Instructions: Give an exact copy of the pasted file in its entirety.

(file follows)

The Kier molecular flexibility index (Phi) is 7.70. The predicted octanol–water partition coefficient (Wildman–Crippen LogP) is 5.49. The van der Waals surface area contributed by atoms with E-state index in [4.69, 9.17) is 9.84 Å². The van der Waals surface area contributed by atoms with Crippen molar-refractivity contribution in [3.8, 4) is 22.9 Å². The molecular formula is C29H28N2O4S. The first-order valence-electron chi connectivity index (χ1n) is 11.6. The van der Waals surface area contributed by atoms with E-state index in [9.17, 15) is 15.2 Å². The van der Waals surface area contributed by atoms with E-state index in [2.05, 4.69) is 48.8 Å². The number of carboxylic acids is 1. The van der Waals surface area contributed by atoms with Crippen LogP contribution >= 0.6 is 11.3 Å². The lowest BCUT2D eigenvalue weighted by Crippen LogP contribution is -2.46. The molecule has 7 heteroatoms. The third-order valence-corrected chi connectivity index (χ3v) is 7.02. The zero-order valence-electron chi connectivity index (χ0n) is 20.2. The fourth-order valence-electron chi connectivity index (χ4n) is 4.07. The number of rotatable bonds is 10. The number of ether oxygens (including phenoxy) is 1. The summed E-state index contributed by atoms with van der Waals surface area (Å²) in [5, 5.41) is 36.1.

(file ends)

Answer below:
The Kier molecular flexibility index (Phi) is 7.70. The predicted octanol–water partition coefficient (Wildman–Crippen LogP) is 5.49. The van der Waals surface area contributed by atoms with E-state index in [4.69, 9.17) is 9.84 Å². The van der Waals surface area contributed by atoms with Crippen molar-refractivity contribution in [3.8, 4) is 22.9 Å². The molecular formula is C29H28N2O4S. The first-order valence-electron chi connectivity index (χ1n) is 11.6. The van der Waals surface area contributed by atoms with E-state index in [9.17, 15) is 15.2 Å². The van der Waals surface area contributed by atoms with E-state index in [2.05, 4.69) is 48.8 Å². The number of carboxylic acids is 1. The van der Waals surface area contributed by atoms with Crippen LogP contribution >= 0.6 is 11.3 Å². The lowest BCUT2D eigenvalue weighted by Crippen LogP contribution is -2.46. The molecule has 7 heteroatoms. The third-order valence-corrected chi connectivity index (χ3v) is 7.02. The zero-order valence-electron chi connectivity index (χ0n) is 20.2. The fourth-order valence-electron chi connectivity index (χ4n) is 4.07. The number of rotatable bonds is 10. The number of ether oxygens (including phenoxy) is 1. The summed E-state index contributed by atoms with van der Waals surface area (Å²) in [5, 5.41) is 36.1.